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Life goes on in Gujarat relief camps
|Life goes on even under the worst conditions. Palestinians in refugee camps for the last fifty years testify to this resilience of the humankind. Now the refugees in the relief camps dotting cities and towns across Gujarat are demonstrating that they too can take up the challenges of survival. Teachers have opened make-shift schools for the children in the camps. Lawyers, doctors, midwifes and other professionals are doing their bit to bring relief to their co-sufferers. People with leadership qualities are managing the affairs of the camps and dealing with the outside world.
May 30 witnessed a samuh-nikaah, mass marriage ceremony of 25 riot-affected couples at the Sonal relief camp. The camp wore a festive look with colourful flower decorations. The idea was the brainchild of Nasir Vohra, the camp's organiser who wanted to bring some relief and change from the macabre scenes haunting the camp dewellers who are suffering from many mental disorders as a result of the carnage they survived while many of their close relatives were burnt alive in front of their eyes.
For the 25 couples though, this was a dream come true. Most of them had lost their homes in the riots and had been living in various relief camps for the last three months. Rendered penniless, marriage was a distant dream for them. Shabana Mansuri of Juhapura camp in Ahmedabad, who took part in the ceremony said, "My fiancé has lost everything in the riots. We wanted to get married but it was impossible to meet the expenses. So when Nasirbhai suggested a mass marriage ceremony we agreed."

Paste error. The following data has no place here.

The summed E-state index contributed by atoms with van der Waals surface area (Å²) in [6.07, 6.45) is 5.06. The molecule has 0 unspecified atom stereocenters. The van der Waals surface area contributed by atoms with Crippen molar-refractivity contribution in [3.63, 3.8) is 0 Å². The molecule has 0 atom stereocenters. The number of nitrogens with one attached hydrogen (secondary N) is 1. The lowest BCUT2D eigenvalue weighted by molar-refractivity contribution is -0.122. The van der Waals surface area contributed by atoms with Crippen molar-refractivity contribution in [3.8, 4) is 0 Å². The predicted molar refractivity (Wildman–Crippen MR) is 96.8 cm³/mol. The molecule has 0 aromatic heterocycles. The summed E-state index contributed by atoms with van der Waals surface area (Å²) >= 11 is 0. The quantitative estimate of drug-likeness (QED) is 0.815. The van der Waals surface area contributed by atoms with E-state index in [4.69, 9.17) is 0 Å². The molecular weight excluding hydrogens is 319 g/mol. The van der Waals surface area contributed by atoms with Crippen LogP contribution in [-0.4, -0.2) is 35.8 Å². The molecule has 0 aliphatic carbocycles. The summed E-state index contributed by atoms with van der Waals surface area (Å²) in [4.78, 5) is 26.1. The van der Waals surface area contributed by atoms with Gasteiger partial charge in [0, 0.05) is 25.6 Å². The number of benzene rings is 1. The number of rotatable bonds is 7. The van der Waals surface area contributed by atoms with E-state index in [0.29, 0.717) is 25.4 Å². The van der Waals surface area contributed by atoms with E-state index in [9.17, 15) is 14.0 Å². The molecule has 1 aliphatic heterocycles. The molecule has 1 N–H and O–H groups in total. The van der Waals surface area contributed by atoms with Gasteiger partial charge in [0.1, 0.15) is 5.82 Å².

Arif Mansuri, one of the 25 grooms said, "My wife's family requested me to take part in the mass marriage and I readily agreed. How could they arrange for a proper marriage ceremony when they are living in a relief camp?"
Farida and her sister Ruksana sat side by side for their nikaah. Farida said, "Our nikaah is a simple but a happy affair. Now that both of us are married, my parents are tension-free."
Mushtaq Bhikabhai lost his home in the Naroda-Patia, site of the worst massacre. He says, "Everyone has a dream about how he will get married. Though this nikaah is well-organised, it is not what I had dreamt of all my life. But then what happened in Ahmedabad was unimaginable too." He adds, "I can never think of returning to Naroda-Patia. The place holds haunting memories for me."
Abdul Hamid was Mushtaq's neighbour at Naroda-Patia. "I have mixed feelings today. My happiness is weighed down by the worry about finding a home after the relief camp is shut down," he said.
Hussain Siraaj Noor Mohammed of the Gomtipur camp shares the same anxiety. He said, "My first priority is to find a home for us. For how long can we live in a relief camp?"
The nikaah took place in the Sonal cinema hall with the invitees sitting in the balcony and the upper stalls of the hall while the couples made themselves comfortable on the stage. The brides looked resplendent in red shararas while the grooms were dressed in white sherwanis, long Indian coats, and laced caps.
Five Muslim clerics solemnised the nikaah of the couples and each bride was given a mehar of rupees 846. After the nikaah, each couple was gifted wrist-watches, household utensils, some furniture, a desert cooler, jewellery and clothes. Urmilaben Patel, head of the Gujarat branch of Bharat Ekta Andolan, was present at the nikaah ceremony. She said, "For this mass marriage Hindus and Muslims have worked shoulder to shoulder.
Nasir Vohra made all the arrangements while Minesh Patel, a Hindu who owns Sonal cinema, has given his cinema hall for the wedding. This is how it should be everywhere." Nazir Akhtar, one of the clerics who solemnised the nikaah was of a similar opinion. "Everyone has come together so that the couples could realise their dreams. There has been an outpouring of generosity. This gives me great happiness." q